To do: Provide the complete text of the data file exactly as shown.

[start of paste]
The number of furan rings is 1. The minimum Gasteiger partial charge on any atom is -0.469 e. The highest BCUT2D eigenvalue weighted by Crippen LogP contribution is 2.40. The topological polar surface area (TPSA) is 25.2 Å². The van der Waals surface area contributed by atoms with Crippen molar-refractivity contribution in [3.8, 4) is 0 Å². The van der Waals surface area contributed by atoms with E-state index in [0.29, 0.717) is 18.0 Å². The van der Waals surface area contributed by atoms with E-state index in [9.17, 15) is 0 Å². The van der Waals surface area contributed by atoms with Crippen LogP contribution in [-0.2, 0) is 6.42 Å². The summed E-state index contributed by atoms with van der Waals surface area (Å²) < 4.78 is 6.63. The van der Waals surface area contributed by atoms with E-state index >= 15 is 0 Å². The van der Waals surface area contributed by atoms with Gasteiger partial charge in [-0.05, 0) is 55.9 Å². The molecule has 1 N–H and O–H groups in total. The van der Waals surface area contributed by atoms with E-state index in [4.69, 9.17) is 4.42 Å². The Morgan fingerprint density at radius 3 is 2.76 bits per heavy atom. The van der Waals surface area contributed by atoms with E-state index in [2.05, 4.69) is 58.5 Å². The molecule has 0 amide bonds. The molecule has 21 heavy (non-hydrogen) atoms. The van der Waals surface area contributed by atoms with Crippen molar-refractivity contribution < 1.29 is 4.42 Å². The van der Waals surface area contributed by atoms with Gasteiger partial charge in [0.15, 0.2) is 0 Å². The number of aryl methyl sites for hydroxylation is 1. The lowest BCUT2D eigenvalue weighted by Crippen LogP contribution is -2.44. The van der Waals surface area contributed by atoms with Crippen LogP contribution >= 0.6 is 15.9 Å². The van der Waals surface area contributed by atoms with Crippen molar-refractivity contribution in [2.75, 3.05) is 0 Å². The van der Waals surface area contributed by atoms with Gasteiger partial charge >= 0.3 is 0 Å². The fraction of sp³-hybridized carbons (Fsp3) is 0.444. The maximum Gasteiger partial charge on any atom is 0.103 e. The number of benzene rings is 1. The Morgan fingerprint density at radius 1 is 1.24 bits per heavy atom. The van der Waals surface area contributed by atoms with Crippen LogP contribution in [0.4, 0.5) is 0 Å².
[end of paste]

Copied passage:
The number of furan rings is 1. The minimum Gasteiger partial charge on any atom is -0.469 e. The highest BCUT2D eigenvalue weighted by Crippen LogP contribution is 2.40. The topological polar surface area (TPSA) is 25.2 Å². The van der Waals surface area contributed by atoms with Crippen molar-refractivity contribution in [3.8, 4) is 0 Å². The van der Waals surface area contributed by atoms with E-state index in [0.29, 0.717) is 18.0 Å². The van der Waals surface area contributed by atoms with E-state index in [9.17, 15) is 0 Å². The van der Waals surface area contributed by atoms with Crippen LogP contribution in [-0.2, 0) is 6.42 Å². The summed E-state index contributed by atoms with van der Waals surface area (Å²) < 4.78 is 6.63. The van der Waals surface area contributed by atoms with E-state index >= 15 is 0 Å². The van der Waals surface area contributed by atoms with Gasteiger partial charge in [-0.05, 0) is 55.9 Å². The molecule has 1 N–H and O–H groups in total. The van der Waals surface area contributed by atoms with E-state index in [4.69, 9.17) is 4.42 Å². The Morgan fingerprint density at radius 3 is 2.76 bits per heavy atom. The van der Waals surface area contributed by atoms with E-state index in [2.05, 4.69) is 58.5 Å². The molecule has 0 amide bonds. The molecule has 21 heavy (non-hydrogen) atoms. The van der Waals surface area contributed by atoms with Crippen molar-refractivity contribution < 1.29 is 4.42 Å². The van der Waals surface area contributed by atoms with Gasteiger partial charge in [0.15, 0.2) is 0 Å². The number of aryl methyl sites for hydroxylation is 1. The lowest BCUT2D eigenvalue weighted by Crippen LogP contribution is -2.44. The van der Waals surface area contributed by atoms with Crippen LogP contribution >= 0.6 is 15.9 Å². The van der Waals surface area contributed by atoms with Crippen molar-refractivity contribution in [2.75, 3.05) is 0 Å². The van der Waals surface area contributed by atoms with Gasteiger partial charge >= 0.3 is 0 Å². The fraction of sp³-hybridized carbons (Fsp3) is 0.444. The maximum Gasteiger partial charge on any atom is 0.103 e. The number of benzene rings is 1. The Morgan fingerprint density at radius 1 is 1.24 bits per heavy atom. The van der Waals surface area contributed by atoms with Crippen LogP contribution in [0.4, 0.5) is 0 Å².